Practical learning occurs once action is taken. Following the exploration and discussion, it is important that the individual identifies actions that they can take in the workplace to help progress, or even to resolve the original challenge.
The role of the facilitator
The facilitator plays a critical role in action learning. The facilitator may be an external consultant or an experienced member of an action learning set. Because of the non-hierarchical nature of action learning, it is important that the facilitator does not dictate what happens or try to control the group. A good action learning facilitator is a role model, helping other participants to agree ground rules and exemplifying these. The facilitator does the same things as other participants – asks questions, contributes ideas and provides feedback – but may do so less than others because of his or her additional responsibility.
A good facilitator will:
Begin by clarifying with the group what is to be discussed during the session
Help build a safe environment of openness, trust and mutual respect
Clarify what processes the set is employing, and the implications of these processes
Help others reflect on both what they are learning and how they are solving problems
Explore what assumptions may be shaping participants’ beliefs and actions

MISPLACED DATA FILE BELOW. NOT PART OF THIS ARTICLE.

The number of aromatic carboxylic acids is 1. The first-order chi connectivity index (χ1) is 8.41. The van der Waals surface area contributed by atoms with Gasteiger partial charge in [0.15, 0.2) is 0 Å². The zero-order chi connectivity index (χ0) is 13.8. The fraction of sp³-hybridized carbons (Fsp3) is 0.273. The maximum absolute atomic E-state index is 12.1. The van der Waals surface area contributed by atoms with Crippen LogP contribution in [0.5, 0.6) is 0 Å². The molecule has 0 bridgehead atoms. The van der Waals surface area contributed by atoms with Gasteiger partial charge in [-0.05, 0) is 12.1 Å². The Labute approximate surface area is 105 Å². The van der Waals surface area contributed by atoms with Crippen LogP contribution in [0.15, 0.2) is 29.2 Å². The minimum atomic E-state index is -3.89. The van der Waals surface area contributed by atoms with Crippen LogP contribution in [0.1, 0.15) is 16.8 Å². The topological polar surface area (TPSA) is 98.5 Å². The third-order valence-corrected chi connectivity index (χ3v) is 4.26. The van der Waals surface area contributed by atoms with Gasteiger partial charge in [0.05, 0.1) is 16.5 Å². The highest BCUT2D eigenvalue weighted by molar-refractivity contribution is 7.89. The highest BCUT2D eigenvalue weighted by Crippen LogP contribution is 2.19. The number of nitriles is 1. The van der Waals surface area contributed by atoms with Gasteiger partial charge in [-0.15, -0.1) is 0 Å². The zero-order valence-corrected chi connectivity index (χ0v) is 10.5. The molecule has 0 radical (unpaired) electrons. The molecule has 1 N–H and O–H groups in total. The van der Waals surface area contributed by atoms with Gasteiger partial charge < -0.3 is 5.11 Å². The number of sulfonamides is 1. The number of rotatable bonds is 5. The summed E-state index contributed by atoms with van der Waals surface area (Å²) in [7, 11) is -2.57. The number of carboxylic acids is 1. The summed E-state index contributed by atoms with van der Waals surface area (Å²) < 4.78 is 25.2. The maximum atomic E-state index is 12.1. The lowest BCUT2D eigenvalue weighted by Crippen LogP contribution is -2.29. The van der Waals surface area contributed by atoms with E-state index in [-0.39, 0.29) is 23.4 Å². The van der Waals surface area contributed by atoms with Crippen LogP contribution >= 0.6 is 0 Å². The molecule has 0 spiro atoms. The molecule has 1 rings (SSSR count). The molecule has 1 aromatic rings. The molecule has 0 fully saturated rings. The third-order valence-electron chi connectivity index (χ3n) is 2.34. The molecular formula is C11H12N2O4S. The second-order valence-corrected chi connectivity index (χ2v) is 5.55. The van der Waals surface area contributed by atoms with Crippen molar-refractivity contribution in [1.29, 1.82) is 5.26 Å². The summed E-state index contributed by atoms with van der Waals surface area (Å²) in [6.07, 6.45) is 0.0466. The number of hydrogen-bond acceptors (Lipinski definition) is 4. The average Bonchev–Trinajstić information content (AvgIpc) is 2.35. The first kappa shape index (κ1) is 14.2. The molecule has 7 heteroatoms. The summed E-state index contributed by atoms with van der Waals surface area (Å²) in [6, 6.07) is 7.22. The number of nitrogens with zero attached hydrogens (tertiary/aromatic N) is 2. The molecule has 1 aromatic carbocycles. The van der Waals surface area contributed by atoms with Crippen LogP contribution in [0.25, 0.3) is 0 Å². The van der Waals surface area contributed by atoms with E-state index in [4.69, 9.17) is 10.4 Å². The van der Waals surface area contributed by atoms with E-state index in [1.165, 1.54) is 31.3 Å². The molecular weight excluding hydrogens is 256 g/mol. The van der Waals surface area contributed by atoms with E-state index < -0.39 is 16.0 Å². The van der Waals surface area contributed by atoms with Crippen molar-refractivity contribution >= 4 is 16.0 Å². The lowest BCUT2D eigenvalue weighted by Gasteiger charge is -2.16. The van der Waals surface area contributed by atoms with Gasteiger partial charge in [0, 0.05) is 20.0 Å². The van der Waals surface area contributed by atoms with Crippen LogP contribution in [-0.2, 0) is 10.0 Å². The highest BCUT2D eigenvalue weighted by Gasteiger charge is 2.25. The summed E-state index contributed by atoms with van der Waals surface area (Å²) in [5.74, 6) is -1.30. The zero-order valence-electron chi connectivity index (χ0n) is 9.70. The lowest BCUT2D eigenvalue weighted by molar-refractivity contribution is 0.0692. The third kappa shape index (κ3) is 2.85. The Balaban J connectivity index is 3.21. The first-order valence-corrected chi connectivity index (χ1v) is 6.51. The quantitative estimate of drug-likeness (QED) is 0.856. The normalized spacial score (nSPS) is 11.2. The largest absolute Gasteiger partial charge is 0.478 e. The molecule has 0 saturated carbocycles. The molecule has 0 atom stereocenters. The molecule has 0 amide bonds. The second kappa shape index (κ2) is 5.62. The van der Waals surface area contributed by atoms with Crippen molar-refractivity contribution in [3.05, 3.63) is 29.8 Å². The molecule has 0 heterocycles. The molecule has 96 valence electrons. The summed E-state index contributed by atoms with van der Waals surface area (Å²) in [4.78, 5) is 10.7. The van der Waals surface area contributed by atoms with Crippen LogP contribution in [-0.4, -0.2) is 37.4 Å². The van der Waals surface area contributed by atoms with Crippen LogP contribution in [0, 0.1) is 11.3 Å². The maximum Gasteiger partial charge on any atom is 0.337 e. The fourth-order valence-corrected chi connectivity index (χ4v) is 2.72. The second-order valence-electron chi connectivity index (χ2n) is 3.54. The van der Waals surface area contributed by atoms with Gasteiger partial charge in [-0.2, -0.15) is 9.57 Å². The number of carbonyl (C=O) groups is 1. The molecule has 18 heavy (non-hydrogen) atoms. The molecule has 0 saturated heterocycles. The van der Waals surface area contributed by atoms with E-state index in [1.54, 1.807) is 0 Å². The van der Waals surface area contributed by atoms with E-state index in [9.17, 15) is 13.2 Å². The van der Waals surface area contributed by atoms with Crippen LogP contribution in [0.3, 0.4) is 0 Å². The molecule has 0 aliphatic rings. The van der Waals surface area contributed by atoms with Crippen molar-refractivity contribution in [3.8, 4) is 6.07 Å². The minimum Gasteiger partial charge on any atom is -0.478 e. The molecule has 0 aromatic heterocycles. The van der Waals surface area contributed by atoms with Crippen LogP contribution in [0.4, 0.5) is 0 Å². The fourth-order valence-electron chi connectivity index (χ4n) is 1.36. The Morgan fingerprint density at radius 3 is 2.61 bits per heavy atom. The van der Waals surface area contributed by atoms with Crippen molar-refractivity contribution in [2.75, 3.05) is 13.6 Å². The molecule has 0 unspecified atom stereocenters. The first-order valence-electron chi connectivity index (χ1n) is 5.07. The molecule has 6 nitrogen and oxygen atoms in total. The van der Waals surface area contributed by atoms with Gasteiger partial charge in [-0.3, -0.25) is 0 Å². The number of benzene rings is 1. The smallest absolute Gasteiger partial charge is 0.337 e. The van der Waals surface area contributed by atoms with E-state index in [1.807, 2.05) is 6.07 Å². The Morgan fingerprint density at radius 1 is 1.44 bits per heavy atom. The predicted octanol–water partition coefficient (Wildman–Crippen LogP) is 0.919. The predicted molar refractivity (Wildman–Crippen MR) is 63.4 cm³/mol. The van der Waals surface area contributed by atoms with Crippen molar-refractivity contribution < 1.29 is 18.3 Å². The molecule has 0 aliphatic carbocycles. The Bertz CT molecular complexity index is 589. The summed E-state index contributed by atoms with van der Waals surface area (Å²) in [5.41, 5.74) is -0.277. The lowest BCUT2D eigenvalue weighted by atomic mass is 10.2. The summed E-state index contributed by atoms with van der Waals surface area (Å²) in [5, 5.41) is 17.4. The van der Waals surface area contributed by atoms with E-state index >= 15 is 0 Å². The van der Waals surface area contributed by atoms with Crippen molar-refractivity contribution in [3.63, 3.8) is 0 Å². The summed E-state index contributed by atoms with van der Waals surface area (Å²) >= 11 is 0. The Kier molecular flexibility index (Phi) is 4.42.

Acknowledge the part played by feelings in the discussion
Help the team focus on what they are achieving and what they are finding difficult
Encourage a measured, thoughtful pace by summarizing and making sure questions are asked one at a time
Ensure that everyone in the set is participating and if not, explore why not
Only ever interrupt if it another individual’s contribution is inappropriate
Allow time for reflection
Ask the set to evaluate the process by considering their experiences and the impact of others’ contributions
Ensure that an issue is resolved before moving on
Take notes and bring these to any future sessions.
The benefits of action learning
Action learning can bring real benefits to individuals, teams and organizations. Action learning:
Enhances team working and collaboration skills
Helps participants to build mutually beneficial and mutually respectful relationships with colleagues
Develops problem-solving and decision-making skills
Helps participants to relate research, theory and management concepts to real-life organizational challenges
Develops critical and analytical thinking
Positions inquiry at the core of organizational behaviour
Enhances participants’ ability to reflect on and learn from their individual and collective experiences
Develops awareness in individuals of how their behaviour, attitude and assumptions impact on their decision-making
Creates a solution to an organizational challenge which provides immediate benefits
Increases participants’ competence and confidence to discuss other organizational issues in everyday working situations
Can play an important role in talent development and succession planning by helping to prepare high-potential candidates for promotion
Provides participants in a set with the skills to apply action learning to other challenges in their working lives.
By David Kesby